The Purrfect Guide to Cat Communication

The Purrfect Guide to Cat Communication

Cat communication is a combination of sounds, postures, and different behaviors. If you want to find out why cats purr and how to gauge what’s on their mind, read on!

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Cats mainly reveal what’s on their mind through body language, a lot like humans do. There had been a lot of research on why cats behave the way they do and how to gauge what they are thinking. This is why we have a lot more insight into cat behaviorist.

To figure out whether a cat is feeling anxious, angry, happy, friendly, fearful, and comfortable means focusing on their body language. There are some quirks that all cats share, while others may be more individual habits that your cat may have.

To understand why cats purr, their mood, and what they are thinking, the first thing you should look at is the context. The secret of the cat’s mood is hidden in the physical cues, but the meaning of each of these can vary. The context matters quite a lot when it comes to gauging their mood.

For example, one sign that your cat is feeling confident is that its tail is lifted high into the air vertically. While most of the time, it can show their openness and willingness for interaction, it can also mean differently in other situations. In some contexts, the raising of the tail can be a sign to ward off other cats from its territory since it can indicate a willingness to attack as well.

When you are trying to read the body language of a cat, the thing you have to do is to pay attention to the situation the physical cues are taking place in as well. The context is quite important to understand your car.

Seeing things from the perspective of your cat can be the key to understanding the context. Even if people have the best of intentions, they may end up getting bitten or scratched; then they will even blame the cat for being mean or ill-tempered. What is missing from this whole assessment of the cat’s temper is how the cat could have perceived your gesture differently.

You should take into consideration whether the situation would make the cat feel safe or cause them anxiety or fear. Confined, dark spaces that the cat could have difficulty escaping from may give them a lot of stress, while a wide-open room where it can look around can make them feel relaxed. This is probably why their preferred space for relaxation might be window sills, cat towers, or countertops.

If a cat is familiar with everyone in the space, they are more likely to feel safe, and you can assume that they are comfortable too. The sensory inputs that they might be receiving, like smells, sounds, and sights, should all be considered. They are all clues to getting an accurate portrayal of how the cat could be feeling.

Taking in the larger picture to gauge their mood is vital. If you are unsure about it still, looking for individual components to their body language can also be a clue. For example, piecing out why cats purr is not as simple as you may think. Most people assume that it’s because they are happy, but it can be a variety of reasons too.

Purring is one of the most common sounds that cats make. And yet, we don’t know as much about it as we do about growling, hissing, chattering, chirping, snarling, or meowing. Obviously, cats do purr when they are feeling content. When the cat is curled up in the warm rays of sunlight, you can hear the gentle rumbles of their purring when they breathe. Upon touching them, you may even feel small quivers as if they are sending calm waves into the world.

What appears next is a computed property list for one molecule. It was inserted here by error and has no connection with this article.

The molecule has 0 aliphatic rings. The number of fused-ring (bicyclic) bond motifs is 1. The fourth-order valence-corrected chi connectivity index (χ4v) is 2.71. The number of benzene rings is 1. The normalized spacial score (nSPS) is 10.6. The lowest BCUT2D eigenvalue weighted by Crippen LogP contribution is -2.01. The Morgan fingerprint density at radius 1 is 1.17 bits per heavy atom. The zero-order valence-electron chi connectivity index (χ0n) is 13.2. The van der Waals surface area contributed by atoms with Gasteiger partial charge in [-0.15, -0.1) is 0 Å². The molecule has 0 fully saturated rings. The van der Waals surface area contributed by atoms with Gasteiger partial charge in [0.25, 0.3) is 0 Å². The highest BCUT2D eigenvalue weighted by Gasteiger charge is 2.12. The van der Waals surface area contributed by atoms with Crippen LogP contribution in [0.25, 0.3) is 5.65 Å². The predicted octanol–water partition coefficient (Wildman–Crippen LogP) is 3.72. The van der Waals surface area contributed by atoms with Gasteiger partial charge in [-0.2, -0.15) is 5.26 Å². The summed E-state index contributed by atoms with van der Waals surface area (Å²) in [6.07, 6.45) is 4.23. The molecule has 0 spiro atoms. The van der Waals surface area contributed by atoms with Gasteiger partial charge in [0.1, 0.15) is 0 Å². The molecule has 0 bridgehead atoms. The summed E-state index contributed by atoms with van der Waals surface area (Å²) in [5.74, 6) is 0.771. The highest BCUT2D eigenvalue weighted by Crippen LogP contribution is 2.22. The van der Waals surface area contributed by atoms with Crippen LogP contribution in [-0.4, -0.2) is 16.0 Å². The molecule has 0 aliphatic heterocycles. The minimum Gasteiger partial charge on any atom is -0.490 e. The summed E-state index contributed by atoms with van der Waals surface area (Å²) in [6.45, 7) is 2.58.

But this doesn’t automatically mean that the cat is in a particularly good mood. It’s not even the only time you can hear them purr. They purr when they want to communicate other needs and emotions to you too. When you pick the cat up, are they purring because they feel happy or because they are nervous?

Although you will never be quite paws-itively sure why they are purring, like we said above, the context can help you make a good guess.

Yes, they do purr when they are happy. If the cat is in a comfortable environment and looks relaxed, it could be assumed that they are happy. Their tails might be mostly still with eyes slightly closed as they lie on their backs –in such a case, the purring is similar to a giant smile.

Another reason why cats purr is that they want something or are hungry. Researchers studied the different sounds from house cats when they aren’t hungry and are feeling nippy. Both the purring sounds are different according to the context. When the cat is hungry, they will combine the purring with a mew or an unpleasant cry, just like a human baby would. Remember, cats don’t really meow to communicate with each other; they learned that meows and cries are the best way to communicate with humans.

The connection between a mother and her kittens is another reason why cats purr. Kittens start purring after a few days of birth. It is a way to inform the momma cat that they are feeling good. Purring is also how the kitten and mother bond; the mother cat often uses the purring as a lullaby to make kittens fall asleep.

Purring is also an indication of healing and relief from cats. Even though purring requires energy, cats purr if they are in pain or are hurt. It can be a way for some cats to soothe themselves, similar to how children suck their thumbs. Some research shows that purring can help kitties heal faster. The vibrations released by the low-frequency sound of purrs can help heal wounds and bones, repair tendons, build muscle, lessen swelling or pain, and ease breathing.

Cats are quite amazing creatures with versatile personalities and habits. Studying their body language and perspective can be a good way to gauge insight into their behavior and thoughts. We hope you know why cats purr now!